Qualifying begins: 26 June
The Draw: 30 June
Pre-event Press Conferences: 1 & 2 July
Order of Play: 2 July
Championships begin: 3 July
COME BACK FOR LIVE SCORES & LIVE BLOG FROM 26 JUNE
There is surely no more aptly named tree to feature at the world’s most prestigious tennis tournament than the Acer – especially as Head Gardener Martyn Falconer selected it to mark the corners of the outside courts. For the Acer Palmatum not only has a smashing name, it comes in upright or weeping forms, thus mimicking the contrasting potential demeanours of the player on the receiving end of the world’s most ferocious serves.
The Acer, also known as the Japanese Maple, is a small deciduous tree notable for its grace, beautiful deep copper-purple foliage and exciting autumnal colour burst. A slow grower, the Acer is perfect for small or ornamental planting spaces. It is also a popular choice for the art of Bonsai.
The Acer is a go-to tree for prettiness, but don’t be fooled by those delicate leaves fluttering with lacy appeal or that easy-growing temperament. In tune with its environment around the grass courts of Wimbledon, it is known in gardening circles for being ultra competitive. A shallow, fibrous root system means it resents competition from all other plants. Like a star player among a sea of fans, it must on no account be crowded.
Just as the list of competitors draws from a wide international range, so the Acer contributes on the global interest front. The species first reached England in 1820, but has been in cultivation for more than three hundred years in Japan. Sometimes called the mountain maple, it is found in Asia at altitudes up to 1,100 metres. It is also indigenous to forested areas in Korea and China and as far south as Taiwan.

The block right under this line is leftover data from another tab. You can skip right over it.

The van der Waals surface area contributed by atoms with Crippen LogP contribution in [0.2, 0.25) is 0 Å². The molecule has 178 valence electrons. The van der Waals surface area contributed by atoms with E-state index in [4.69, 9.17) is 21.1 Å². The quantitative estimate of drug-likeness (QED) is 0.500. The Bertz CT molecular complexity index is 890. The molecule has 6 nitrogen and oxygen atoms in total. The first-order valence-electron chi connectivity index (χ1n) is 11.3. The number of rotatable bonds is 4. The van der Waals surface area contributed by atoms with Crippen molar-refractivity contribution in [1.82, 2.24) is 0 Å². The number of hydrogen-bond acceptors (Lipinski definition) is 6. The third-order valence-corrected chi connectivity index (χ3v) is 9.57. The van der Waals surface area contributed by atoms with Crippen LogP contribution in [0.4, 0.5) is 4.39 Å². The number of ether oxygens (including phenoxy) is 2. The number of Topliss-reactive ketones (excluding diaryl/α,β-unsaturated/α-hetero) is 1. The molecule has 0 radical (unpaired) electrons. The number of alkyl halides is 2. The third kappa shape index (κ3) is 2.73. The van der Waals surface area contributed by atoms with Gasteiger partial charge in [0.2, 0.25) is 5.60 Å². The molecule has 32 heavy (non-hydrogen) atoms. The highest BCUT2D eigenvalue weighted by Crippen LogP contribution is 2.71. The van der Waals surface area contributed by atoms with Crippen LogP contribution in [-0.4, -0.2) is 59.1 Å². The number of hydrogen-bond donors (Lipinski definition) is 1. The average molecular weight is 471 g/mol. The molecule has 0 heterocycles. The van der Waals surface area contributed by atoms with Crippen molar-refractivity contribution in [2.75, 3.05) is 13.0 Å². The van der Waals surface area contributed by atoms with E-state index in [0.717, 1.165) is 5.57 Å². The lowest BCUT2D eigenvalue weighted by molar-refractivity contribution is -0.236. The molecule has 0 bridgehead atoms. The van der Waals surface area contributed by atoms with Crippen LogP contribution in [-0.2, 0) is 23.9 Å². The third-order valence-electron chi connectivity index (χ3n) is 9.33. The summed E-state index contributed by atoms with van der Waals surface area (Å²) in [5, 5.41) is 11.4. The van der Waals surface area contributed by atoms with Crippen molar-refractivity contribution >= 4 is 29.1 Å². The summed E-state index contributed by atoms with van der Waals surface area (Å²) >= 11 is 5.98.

The many forms of maple come with lots of cultural associations. As a so-called tonewood, maple is used for numerous musical instruments from drum kits and woodwind stalwarts like the bassoon to all the members of the string family and even the necks of electric guitars – all those instruments that feature on the All England Club’s daily jazz performances at the Champagne Bar.
It also has wide-ranging sporting associations being the wood of choice for bowling pins, bowling alley lanes, pool cue shafts, baseball bats and the core material in the limbs of a recurve bow in archery.
Back to tennis. In the familiar ‘maple’ shape of the Acer’s leaves dotted around the grounds, Canadian players such as Milos Raonic and Eugenie Bouchard might see some subtle form of inspiration and support. Winning margins can come down to that extra 0.001 per cent of psychological advantage. The Acer count could be crucial.